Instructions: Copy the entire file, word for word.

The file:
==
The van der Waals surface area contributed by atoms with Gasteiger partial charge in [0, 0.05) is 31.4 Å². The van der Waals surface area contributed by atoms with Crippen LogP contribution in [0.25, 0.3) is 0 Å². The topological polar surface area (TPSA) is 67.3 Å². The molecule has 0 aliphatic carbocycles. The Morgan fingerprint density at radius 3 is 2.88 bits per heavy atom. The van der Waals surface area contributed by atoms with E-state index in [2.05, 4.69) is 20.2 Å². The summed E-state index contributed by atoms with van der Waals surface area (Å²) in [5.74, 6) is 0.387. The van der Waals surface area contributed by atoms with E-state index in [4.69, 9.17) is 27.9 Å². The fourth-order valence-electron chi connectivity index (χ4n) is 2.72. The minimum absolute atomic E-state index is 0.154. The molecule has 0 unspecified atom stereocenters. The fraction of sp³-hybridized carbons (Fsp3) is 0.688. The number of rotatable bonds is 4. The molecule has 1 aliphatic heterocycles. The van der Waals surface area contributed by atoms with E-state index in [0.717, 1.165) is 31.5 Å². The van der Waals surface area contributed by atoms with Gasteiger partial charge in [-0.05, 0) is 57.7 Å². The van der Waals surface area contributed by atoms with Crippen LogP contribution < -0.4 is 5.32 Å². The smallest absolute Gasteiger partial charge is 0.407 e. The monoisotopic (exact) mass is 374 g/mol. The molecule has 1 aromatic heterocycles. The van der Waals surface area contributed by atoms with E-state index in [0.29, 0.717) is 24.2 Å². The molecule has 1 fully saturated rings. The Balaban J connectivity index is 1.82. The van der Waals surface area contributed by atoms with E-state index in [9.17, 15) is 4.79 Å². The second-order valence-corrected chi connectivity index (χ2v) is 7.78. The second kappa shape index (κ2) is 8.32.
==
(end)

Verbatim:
The van der Waals surface area contributed by atoms with Gasteiger partial charge in [0, 0.05) is 31.4 Å². The van der Waals surface area contributed by atoms with Crippen LogP contribution in [0.25, 0.3) is 0 Å². The topological polar surface area (TPSA) is 67.3 Å². The molecule has 0 aliphatic carbocycles. The Morgan fingerprint density at radius 3 is 2.88 bits per heavy atom. The van der Waals surface area contributed by atoms with E-state index in [2.05, 4.69) is 20.2 Å². The summed E-state index contributed by atoms with van der Waals surface area (Å²) in [5.74, 6) is 0.387. The van der Waals surface area contributed by atoms with E-state index in [4.69, 9.17) is 27.9 Å². The fourth-order valence-electron chi connectivity index (χ4n) is 2.72. The minimum absolute atomic E-state index is 0.154. The molecule has 0 unspecified atom stereocenters. The fraction of sp³-hybridized carbons (Fsp3) is 0.688. The number of rotatable bonds is 4. The molecule has 1 aliphatic heterocycles. The van der Waals surface area contributed by atoms with E-state index in [0.717, 1.165) is 31.5 Å². The van der Waals surface area contributed by atoms with Gasteiger partial charge in [-0.05, 0) is 57.7 Å². The van der Waals surface area contributed by atoms with Crippen LogP contribution < -0.4 is 5.32 Å². The smallest absolute Gasteiger partial charge is 0.407 e. The monoisotopic (exact) mass is 374 g/mol. The molecule has 1 aromatic heterocycles. The van der Waals surface area contributed by atoms with E-state index in [0.29, 0.717) is 24.2 Å². The molecule has 1 fully saturated rings. The Balaban J connectivity index is 1.82. The van der Waals surface area contributed by atoms with E-state index in [9.17, 15) is 4.79 Å². The second-order valence-corrected chi connectivity index (χ2v) is 7.78. The second kappa shape index (κ2) is 8.32.